We generally expect it to take a month to find the right combination of creative, campaign structure, and audiences to turn a profit. It typically takes 20 pieces of creative to find one true stand-out performance driver because only 5% of new creative will outperform the previous winning creative. With a 95% failure rate, heavy creative testing is required to become profitable unless a big win comes very early in the testing process.
That high-performance ad’s lifespan can be extended with careful audience modeling and manipulation, but its performance is eventually going to decline. Then you’ll need another 20 pieces of creative to find the new super-performer that can replace it.
So how fast will each piece of creative burn out – what’s the rate of creative fatigue? It depends… on ad spend, on audience size, even on the time of year. But to give you a rough estimate, a piece of creative that has $10,000 a week spent on it can probably last 2-3 weeks. A piece of creative burning through $100,000 a week may last only 3-4 days.
How much creative you’ll need is directly tied to your ad spend. Some advertisers might be able to get away with as little as 40 pieces of creative in one month. Other, super-high volume advertisers may need four to six times that amount. Fortunately, that’s not a problem. You can offset some of the risks with creative testing by relying on competitors – you’ll need to establish a process to identify profitable ads for competitors and to use those ads for inspiration in our creative testing process.
Three things that will definitely cause you to fail
While there are a lot of unknowns involved in scaling a user base, there are some things we’re very sure of:
1. Cheap creative will kill your chances.
UA advertising is just too competitive now to put out second-rate creative and expect “the power of the brand” or amazing word of mouth to make up for the difference. Without great creative, your app doesn’t have a shot.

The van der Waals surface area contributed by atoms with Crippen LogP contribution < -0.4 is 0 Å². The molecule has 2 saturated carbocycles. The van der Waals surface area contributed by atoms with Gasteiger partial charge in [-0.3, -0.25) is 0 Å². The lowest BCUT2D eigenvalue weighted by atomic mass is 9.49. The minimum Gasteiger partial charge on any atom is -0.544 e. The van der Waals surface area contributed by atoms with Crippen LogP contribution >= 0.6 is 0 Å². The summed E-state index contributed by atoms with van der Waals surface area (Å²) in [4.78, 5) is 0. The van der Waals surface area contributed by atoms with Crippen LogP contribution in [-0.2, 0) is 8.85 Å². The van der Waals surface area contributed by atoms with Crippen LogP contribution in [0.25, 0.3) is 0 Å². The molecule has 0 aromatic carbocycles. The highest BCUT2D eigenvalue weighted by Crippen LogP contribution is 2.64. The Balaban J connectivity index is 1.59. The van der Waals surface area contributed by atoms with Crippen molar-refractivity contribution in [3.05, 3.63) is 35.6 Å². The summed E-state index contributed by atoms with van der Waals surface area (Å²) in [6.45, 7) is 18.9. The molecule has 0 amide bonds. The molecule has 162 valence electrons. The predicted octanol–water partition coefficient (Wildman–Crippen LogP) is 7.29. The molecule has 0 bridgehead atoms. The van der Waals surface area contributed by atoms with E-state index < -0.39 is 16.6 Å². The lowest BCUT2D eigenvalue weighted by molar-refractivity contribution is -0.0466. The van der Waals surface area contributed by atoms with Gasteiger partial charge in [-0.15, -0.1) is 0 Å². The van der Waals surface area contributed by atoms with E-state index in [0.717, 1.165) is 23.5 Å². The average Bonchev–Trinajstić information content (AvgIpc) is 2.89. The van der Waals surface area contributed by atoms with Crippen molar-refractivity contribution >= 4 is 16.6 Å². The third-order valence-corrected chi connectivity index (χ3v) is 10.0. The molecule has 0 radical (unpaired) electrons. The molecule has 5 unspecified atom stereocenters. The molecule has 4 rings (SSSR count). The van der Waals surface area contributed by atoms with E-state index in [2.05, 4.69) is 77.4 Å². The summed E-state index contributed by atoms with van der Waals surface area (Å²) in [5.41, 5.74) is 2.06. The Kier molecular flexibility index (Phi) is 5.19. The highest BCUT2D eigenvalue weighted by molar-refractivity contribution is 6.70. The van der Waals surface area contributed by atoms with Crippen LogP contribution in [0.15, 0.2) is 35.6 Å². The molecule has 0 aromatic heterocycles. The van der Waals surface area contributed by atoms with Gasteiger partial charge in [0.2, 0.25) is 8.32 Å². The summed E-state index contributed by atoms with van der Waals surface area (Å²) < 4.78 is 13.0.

2. Testing is essential.
Testing probably has the highest rate of return for anything you do in your business. Yep – anything. No matter who you are, no matter how amazing your brand or your product or your customer experience, if you aren’t testing, and testing like your company’s future depends on it, you’re losing money.
Creative testing is the single best way to grow. And simply doing a few tests won’t cut it. You need a hyper-efficient, strategic testing methodology that can reduce the time it takes to find new creative winners. Without this, you’re toast. So focus on building a creative testing process that’s designed to reduce the amount of spend required to test each variation. Fail fast on losers and scale winners quickly.
3. It’s time to hand over parts of campaign management to the algorithms.
The advertising algorithms have become better at bid management, ad placements, and audience selection than humans are. Facebook and Google’s ad platforms now reward (if they don’t outright force) advertisers that hand over these parts of campaign management to the algorithms. Trying to do these parts of campaign management manually will crush your chances for growth.
Scaling Your User Base Conclusion
Scaling a user base is expensive. We get it. It’s even more expensive for new app owners and teams who do not have as much ad budget as they’d like. But don’t view the early weeks of performance advertising as “wasted money.” Think of them as research.
Strong creative versus poor creative is the difference between making money and losing money. Any company that wants
to invest in paid acquisition must commit to the creative testing process.
There’s no way to know exactly what’s going to work until you’re in the game. Even with smart management, great creative, and a hyper-efficient testing methodology, it costs money to scale a user base.
It’s expensive. But it’s way less expensive than scaling a user base the wrong way.
So if you’re going to spend the money, why not get the results you want?